This Precious “Times Left” Psychological Trick Has Helped Me Get More Done in the Kitchen

published Jun 19, 2023
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someone cleaning a stainless steel kitchen sink with a sponge and baking soda. Dishes are drying on towels on the counter
Credit: Ghazalle Badiozamani

Here’s what happens when I’m in the kitchen: I’m washing dishes, and I look out the window and see the fuchsia that refuses to just relax and enjoy its life, so I pop out to water it. Then, I come back to the dishes and turn on The Splendid Table podcast, which reminds me that, oh no!, my daughter’s lunch card is out of funds. I pull up the parent portal “so I don’t forget,” and then I head back to the sink, but oh my god, there are wet clothes in the washer. Then, the alarm to feed the dog goes off. And my husband says, “Did you do the Wordle yet?” No, but now seems like a good time. 

I could accept this time poverty as a fact of life: There’s just too much to do and not enough time. The thing is, my husband doesn’t have this problem. We’re both capable adults; the quality of our work is comparable. So, why can he cover twice as much ground as I do when we clean our home? Why is dinner on the table in half the time if he’s cooking? 

For years I’ve joked (and secretly believed) that he carries some magical ability, covertly whispering scourgify to our plates and cups (that one’s for my Harry Potter lovers). But it turns out, according to expert psychologists, there’s a reason it takes me forever to cook and clean — and it’s totally fixable. 

Do one thing at a time. 

At the end of the day, all of those mini interruptions feel urgent, but they really aren’t. The cafeteria won’t refuse my daughter a lunch if her card is empty. The fuchsia will still be thirsty after the dishes are clean. The clothes will still be wet. 

Not only does all that task-switching make me less efficient (and more prone to errors!), it also stresses me out. In a recent study, Gloria Mark, Ph.D., a psychologist and professor who studies how technology affects our attention, mood, and stress levels, found a “correlation between frequency of attention switching and stress.” Participants’ heart rates literally sped up the faster the attention switching occurred, and they self-reported feelings of anxiety or agitation. Yeah, me too.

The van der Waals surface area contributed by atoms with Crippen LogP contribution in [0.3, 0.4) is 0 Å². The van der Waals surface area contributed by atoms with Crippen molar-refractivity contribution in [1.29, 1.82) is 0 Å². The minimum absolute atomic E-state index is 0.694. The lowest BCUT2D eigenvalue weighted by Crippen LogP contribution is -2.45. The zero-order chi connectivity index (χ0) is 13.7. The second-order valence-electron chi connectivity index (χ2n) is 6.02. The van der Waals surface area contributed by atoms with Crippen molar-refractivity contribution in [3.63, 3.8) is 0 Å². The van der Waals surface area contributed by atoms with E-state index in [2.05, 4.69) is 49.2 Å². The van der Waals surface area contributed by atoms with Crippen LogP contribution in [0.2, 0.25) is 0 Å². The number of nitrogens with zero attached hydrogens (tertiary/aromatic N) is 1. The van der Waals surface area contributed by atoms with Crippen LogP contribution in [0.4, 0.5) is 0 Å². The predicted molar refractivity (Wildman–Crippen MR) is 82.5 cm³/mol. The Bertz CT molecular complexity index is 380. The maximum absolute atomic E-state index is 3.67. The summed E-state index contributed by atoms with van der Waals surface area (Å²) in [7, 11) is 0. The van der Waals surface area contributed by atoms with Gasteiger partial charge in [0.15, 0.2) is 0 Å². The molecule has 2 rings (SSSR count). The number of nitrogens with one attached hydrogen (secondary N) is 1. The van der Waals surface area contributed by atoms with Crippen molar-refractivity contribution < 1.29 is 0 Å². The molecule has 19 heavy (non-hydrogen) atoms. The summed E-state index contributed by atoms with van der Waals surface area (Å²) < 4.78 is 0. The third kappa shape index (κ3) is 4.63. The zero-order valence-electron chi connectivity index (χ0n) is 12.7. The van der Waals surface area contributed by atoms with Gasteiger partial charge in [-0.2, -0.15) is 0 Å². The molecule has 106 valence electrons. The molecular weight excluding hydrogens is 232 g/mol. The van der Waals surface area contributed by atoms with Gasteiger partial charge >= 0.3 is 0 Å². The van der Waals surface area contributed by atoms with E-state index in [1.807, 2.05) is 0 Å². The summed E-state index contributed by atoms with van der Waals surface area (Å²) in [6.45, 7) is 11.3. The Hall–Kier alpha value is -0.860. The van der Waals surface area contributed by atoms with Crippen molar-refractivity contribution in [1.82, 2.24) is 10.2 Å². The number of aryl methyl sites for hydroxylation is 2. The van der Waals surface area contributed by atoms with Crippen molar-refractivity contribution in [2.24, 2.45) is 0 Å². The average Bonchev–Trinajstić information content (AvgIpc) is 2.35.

Turn off the phone and find the flow. 

I was listening to Dr. Mark on double-time and cooking dinner when I heard the podcast host say, “I know some people who feel like they’re so time crunched that when they… listen to a podcast, they turn up the speed to 1.5 or 2.” I felt seen, and not in a good way. 

Here’s the thing: I genuinely thought I was doing it right, bundling two important activities, some might even call it “habit stacking.” How is that not more efficient? But I realize now that all the attention switching — pausing the audio to read the next step in the recipe, for example — meant I wasn’t able to get into the flow of cooking. 

“Flow,” a term coined by psychologist Mihaly Csikszentmihalyi, is a type of optimal attention, when you’re so immersed in a task that time becomes irrelevant. Think peak creativity, when the world disappears and it’s just you and something beautiful you’ve made, like a perfectly plated, colorful meal. That’s definitely not going to happen if I’m fielding texts while sautéing mushrooms. 

Be where your feet are. 

All of this comes down to one concept: Be present. Cassie Holmes, Ph.D., studies how time affects happiness, and recommends a counterintuitive exercise to help with this goal: Count how many “times left” you have to do something you value. 

If I start calculating how many daily meals we’ve had as a family of four, and how many we have left, I realize that 72 percent are behind us, and only 28 percent are left. We’ve already eaten most of the family meals we’ll have together before my kids leave the house. While you might think that would make me sad, it actually motivates me to savor each one we have left, instead of being frazzled by minutiae.

What began as an exercise to make me more efficient in the kitchen, did much more. I’m faster, yes, but I’m happier, too. And the best part is that mindfulness, which it turns out is all it takes to increase both efficiency and happiness, is totally and completely free.